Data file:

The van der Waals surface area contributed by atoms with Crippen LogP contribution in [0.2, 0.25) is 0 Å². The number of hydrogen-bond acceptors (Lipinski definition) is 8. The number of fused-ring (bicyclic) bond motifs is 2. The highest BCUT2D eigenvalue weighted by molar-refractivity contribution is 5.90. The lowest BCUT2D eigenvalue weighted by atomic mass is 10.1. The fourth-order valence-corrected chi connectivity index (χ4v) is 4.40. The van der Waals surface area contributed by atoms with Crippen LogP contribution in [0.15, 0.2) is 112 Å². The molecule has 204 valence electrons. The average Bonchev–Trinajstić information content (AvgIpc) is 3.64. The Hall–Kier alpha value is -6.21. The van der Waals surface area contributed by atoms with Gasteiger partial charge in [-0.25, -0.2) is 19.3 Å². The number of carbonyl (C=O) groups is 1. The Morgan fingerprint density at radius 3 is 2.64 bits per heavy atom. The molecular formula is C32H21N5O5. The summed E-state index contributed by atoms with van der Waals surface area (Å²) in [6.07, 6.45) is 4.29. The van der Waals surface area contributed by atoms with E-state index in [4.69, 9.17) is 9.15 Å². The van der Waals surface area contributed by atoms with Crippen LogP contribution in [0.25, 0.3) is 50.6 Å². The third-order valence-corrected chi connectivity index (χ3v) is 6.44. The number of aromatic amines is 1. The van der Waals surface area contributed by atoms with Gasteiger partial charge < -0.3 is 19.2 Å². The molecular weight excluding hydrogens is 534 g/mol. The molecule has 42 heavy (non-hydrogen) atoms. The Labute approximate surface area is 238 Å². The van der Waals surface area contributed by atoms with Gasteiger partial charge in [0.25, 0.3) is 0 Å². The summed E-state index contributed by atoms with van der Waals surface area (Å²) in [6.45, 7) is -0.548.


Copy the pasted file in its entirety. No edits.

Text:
The van der Waals surface area contributed by atoms with Crippen LogP contribution in [0.2, 0.25) is 0 Å². The number of hydrogen-bond acceptors (Lipinski definition) is 8. The number of fused-ring (bicyclic) bond motifs is 2. The highest BCUT2D eigenvalue weighted by molar-refractivity contribution is 5.90. The lowest BCUT2D eigenvalue weighted by atomic mass is 10.1. The fourth-order valence-corrected chi connectivity index (χ4v) is 4.40. The van der Waals surface area contributed by atoms with Crippen LogP contribution in [0.15, 0.2) is 112 Å². The molecule has 204 valence electrons. The average Bonchev–Trinajstić information content (AvgIpc) is 3.64. The Hall–Kier alpha value is -6.21. The van der Waals surface area contributed by atoms with Gasteiger partial charge in [-0.25, -0.2) is 19.3 Å². The number of carbonyl (C=O) groups is 1. The Morgan fingerprint density at radius 3 is 2.64 bits per heavy atom. The molecular formula is C32H21N5O5. The summed E-state index contributed by atoms with van der Waals surface area (Å²) in [6.07, 6.45) is 4.29. The van der Waals surface area contributed by atoms with E-state index in [4.69, 9.17) is 9.15 Å². The van der Waals surface area contributed by atoms with Crippen LogP contribution in [0.25, 0.3) is 50.6 Å². The third-order valence-corrected chi connectivity index (χ3v) is 6.44. The number of aromatic amines is 1. The van der Waals surface area contributed by atoms with Gasteiger partial charge < -0.3 is 19.2 Å². The molecular weight excluding hydrogens is 534 g/mol. The molecule has 42 heavy (non-hydrogen) atoms. The Labute approximate surface area is 238 Å². The van der Waals surface area contributed by atoms with Gasteiger partial charge in [0.25, 0.3) is 0 Å². The summed E-state index contributed by atoms with van der Waals surface area (Å²) in [6.45, 7) is -0.548.